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NEWS
August 24, 1997
School days, I believe, are the unhappiest in the whole span of human existence. They are full of dull, unintelligible tasks, new and unpleasant ordinances, brutal violations of common sense and common decency.- H.L. Mencken"Travails," The Evening SunEducation, n.: That which discloses to the wise and disguises to the foolish, their lack of understanding.- Ambrose Bierce"The Devil's Dictionary."Soap and education are not as sudden as massacre, but they are often more deadly in the long run.- Mark Twain"Sketches New and Old"What does education often do?
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NEWS
By Michael McGuire | June 12, 2013
When they left me outside my freshman dorm in the fall of 2009, my parents told me I could do anything. It was a wonderful compliment, a sign of confidence that made me feel just a little less guilty for the substantial investment they were making for me in a private liberal arts education. But a month or so later, when I sat down with my adviser, I realized doing "anything" wasn't an option. I had to decide on something: a major. I needed to choose a path to follow for the rest of my time at Washington and Lee. A lot of my friends already knew what their something was, and they directed four years of classes and internships toward being investment bankers in New York City or campaign managers in Alabama.
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NEWS
March 3, 2013
Aspects of recent debates about the value of a liberal arts education, its usefulness and its appropriateness strike a familiar and disturbing historical chord. Our nation's brightest students, contemplating the dedication of four years to the highest level of cognitive challenge, are discouraged by a contingent of their elders and asked to consider something more practical. "A liberal education won't prepare you for a job," the student is told. "What can you do with a degree in philosophy?
NEWS
June 1, 2013
St. Mary's College alumni are currently aware of the "crisis" in admissions, which is unfortunate and reflects a number of factors, including the admissions strategy of the new college president as well as the changing nature and economics of higher education. While this situation works itself out they are right to express concern over St. Mary's future. However, to suggest, as commentator Anne D. Neal does, that St. Mary's does not deserve to survive because of the kind of education it offers or because its curriculum is somehow inadequate, reflects a serious misunderstanding of a public liberal arts education and what the college means to its students and alumni ("Cautionary campus tale," May 30)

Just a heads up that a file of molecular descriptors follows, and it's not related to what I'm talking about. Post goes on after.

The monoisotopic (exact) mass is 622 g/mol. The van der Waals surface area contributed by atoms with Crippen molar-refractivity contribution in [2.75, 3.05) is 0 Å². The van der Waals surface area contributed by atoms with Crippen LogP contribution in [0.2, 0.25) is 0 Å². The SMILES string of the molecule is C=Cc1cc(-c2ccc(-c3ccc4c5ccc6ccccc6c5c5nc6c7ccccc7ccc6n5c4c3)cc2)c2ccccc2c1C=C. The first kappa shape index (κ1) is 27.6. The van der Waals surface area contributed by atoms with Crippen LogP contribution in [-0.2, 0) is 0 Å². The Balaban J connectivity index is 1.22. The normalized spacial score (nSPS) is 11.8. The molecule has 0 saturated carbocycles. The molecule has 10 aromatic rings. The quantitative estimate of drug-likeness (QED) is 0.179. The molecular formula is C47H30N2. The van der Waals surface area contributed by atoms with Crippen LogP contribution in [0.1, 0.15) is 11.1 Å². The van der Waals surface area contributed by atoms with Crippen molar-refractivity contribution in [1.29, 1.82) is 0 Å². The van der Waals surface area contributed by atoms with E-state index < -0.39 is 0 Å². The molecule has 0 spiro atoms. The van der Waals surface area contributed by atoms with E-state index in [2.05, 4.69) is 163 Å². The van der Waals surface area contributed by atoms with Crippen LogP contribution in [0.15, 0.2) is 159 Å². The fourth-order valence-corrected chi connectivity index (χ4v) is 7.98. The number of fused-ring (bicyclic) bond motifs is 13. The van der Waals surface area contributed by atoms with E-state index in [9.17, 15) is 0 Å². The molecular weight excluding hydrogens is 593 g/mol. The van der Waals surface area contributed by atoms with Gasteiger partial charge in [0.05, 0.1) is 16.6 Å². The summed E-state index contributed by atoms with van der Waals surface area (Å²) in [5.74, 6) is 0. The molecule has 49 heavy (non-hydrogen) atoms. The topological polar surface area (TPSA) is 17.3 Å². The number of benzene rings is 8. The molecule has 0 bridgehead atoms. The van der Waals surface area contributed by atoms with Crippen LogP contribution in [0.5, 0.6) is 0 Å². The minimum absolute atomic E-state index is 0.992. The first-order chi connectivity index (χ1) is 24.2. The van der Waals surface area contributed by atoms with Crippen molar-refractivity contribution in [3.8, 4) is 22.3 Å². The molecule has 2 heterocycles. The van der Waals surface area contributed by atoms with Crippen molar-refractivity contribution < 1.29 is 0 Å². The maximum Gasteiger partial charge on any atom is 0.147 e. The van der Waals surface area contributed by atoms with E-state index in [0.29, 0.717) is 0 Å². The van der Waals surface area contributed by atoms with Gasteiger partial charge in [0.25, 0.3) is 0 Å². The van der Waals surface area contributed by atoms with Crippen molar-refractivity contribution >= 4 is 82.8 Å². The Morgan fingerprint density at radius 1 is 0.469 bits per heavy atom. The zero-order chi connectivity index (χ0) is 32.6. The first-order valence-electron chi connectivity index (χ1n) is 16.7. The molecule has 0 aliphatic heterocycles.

NEWS
January 23, 2005
H. Bentley Glass, 98, a former Johns Hopkins University biologist who in the 1950s and 1960s led a provocative life as a writer, scientific policy-maker and theorist, died of pneumonia Jan. 16 at a hospital in Boulder, Colo. His death the day before his 99th birthday followed his prediction in 1967 that people in the 21st century would live to nearly 100, said his daughter, Lois Edgar of Boulder. His most influential scientific accomplishment was his work, begun at Hopkins, on what he called genetic drift.
NEWS
June 1, 2013
St. Mary's College alumni are currently aware of the "crisis" in admissions, which is unfortunate and reflects a number of factors, including the admissions strategy of the new college president as well as the changing nature and economics of higher education. While this situation works itself out they are right to express concern over St. Mary's future. However, to suggest, as commentator Anne D. Neal does, that St. Mary's does not deserve to survive because of the kind of education it offers or because its curriculum is somehow inadequate, reflects a serious misunderstanding of a public liberal arts education and what the college means to its students and alumni ("Cautionary campus tale," May 30)
NEWS
By Lindsay Kalter and Lindsay Kalter,lindsay.kalter@baltsun.com | March 22, 2009
Thousands of miles away, in the mountainous capital of the historically conflict-ridden country of Georgia, there sits a college that was recently founded on the pedagogic principles of a single institution - Annapolis' St. John's College. The Organization for Liberal Education in Georgia, a student group at the Annapolis school, will be host for a jazz benefit Saturday to raise money for a summer trip to the New Gelati Academy in Tbilisi, Georgia. The proceeds will pay for a group of students and teachers from St. John's to travel to the 10-month-old college and help establish a learning environment modeled after St. John's College, which emphasizes independent thought and intimate class discussions on Western literature.
NEWS
By Michael McGuire | June 12, 2013